Not many…

The whole “Confess to others” becomes really difficult when the rubber meets the road and you actually HAVE to do it…

In Christ


#12

I kinda liked the original title.
:mad:
:wink:


#13

JustaServant,
As a Lutheran, I think I know enough about Catholic teachings to say I know that Catholics don’t believe they can “work their way to heaven”. Those that do say that, however, have no way of understanding the second part or what you quote them as saying. Their statement is not only ignorance of Catholic teaching, but also of what I know “faith alone” really means.
For me, I will state that I am justified by grace through faith. The good works I then do, are a result of the grace I have received. My good works, therefore, in no way merit salvation. My salvation was merited completely by Christ on the cross.
I have received justification by grace through faith, then respond to Christ’s gift of salvation by trying to follow his teachings and doing what he asks of me.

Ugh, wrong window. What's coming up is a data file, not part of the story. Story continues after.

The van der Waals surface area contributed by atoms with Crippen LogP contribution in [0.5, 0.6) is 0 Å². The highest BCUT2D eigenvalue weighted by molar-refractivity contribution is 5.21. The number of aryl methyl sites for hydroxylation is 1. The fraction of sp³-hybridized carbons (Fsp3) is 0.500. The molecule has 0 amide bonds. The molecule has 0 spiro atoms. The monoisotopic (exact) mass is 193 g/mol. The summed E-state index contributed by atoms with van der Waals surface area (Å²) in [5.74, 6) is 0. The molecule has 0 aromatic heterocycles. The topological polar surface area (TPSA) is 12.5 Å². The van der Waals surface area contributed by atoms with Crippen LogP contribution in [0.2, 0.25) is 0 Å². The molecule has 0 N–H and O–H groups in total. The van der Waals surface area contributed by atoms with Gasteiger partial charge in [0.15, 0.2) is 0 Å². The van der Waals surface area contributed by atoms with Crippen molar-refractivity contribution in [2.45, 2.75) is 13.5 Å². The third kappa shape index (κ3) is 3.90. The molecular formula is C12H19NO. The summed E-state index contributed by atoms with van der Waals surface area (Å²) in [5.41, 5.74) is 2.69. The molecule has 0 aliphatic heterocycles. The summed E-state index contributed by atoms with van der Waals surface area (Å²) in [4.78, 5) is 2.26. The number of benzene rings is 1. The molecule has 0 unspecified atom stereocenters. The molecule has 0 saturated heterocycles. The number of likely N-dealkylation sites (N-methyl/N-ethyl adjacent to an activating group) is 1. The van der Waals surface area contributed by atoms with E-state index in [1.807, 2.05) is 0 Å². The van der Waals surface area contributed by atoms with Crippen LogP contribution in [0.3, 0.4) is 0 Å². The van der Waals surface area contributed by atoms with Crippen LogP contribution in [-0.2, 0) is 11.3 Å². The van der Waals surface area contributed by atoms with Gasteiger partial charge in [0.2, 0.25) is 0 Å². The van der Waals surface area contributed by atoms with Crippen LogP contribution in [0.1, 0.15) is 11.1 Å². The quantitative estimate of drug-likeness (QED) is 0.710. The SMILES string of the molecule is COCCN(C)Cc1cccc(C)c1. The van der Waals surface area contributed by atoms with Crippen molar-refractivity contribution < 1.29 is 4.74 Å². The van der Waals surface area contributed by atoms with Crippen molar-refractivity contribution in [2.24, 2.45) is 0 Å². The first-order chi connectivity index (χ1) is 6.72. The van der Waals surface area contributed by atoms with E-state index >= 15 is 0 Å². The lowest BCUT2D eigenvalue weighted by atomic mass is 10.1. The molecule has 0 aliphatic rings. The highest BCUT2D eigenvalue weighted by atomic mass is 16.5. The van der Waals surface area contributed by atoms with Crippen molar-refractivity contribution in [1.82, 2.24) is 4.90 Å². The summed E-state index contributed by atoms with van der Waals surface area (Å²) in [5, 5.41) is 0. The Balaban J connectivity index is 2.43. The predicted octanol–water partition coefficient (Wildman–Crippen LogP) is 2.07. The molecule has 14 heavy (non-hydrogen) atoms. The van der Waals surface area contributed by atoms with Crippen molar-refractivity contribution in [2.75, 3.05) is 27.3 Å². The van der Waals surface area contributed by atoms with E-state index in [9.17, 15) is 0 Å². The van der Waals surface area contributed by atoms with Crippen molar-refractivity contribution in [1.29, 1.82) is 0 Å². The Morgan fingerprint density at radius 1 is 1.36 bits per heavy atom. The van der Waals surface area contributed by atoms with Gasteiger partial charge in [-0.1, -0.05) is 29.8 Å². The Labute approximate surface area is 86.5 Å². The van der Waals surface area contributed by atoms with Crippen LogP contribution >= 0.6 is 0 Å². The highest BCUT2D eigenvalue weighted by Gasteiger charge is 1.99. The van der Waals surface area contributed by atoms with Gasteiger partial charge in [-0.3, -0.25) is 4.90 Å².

Beleiving that we are not expected to do His good works is cheap grace, which is just as dangerous as believing you can “earn salvation by good works”.

How different is what I believe about faith and works from what you as Catholics believe?

Jon


#14

Well, I’m done for.


#15

I hear you. My wife is the math whiz. I barely made it past algebra.
:smiley:


#16

Quite frankly, very little in the long run. I think many times the devil is in the details.
The problem with anti-Catholics (not all Protestants), is that they lump Sacraments in with works without understanding what a Sacrament is, as you well know being a Lutheran.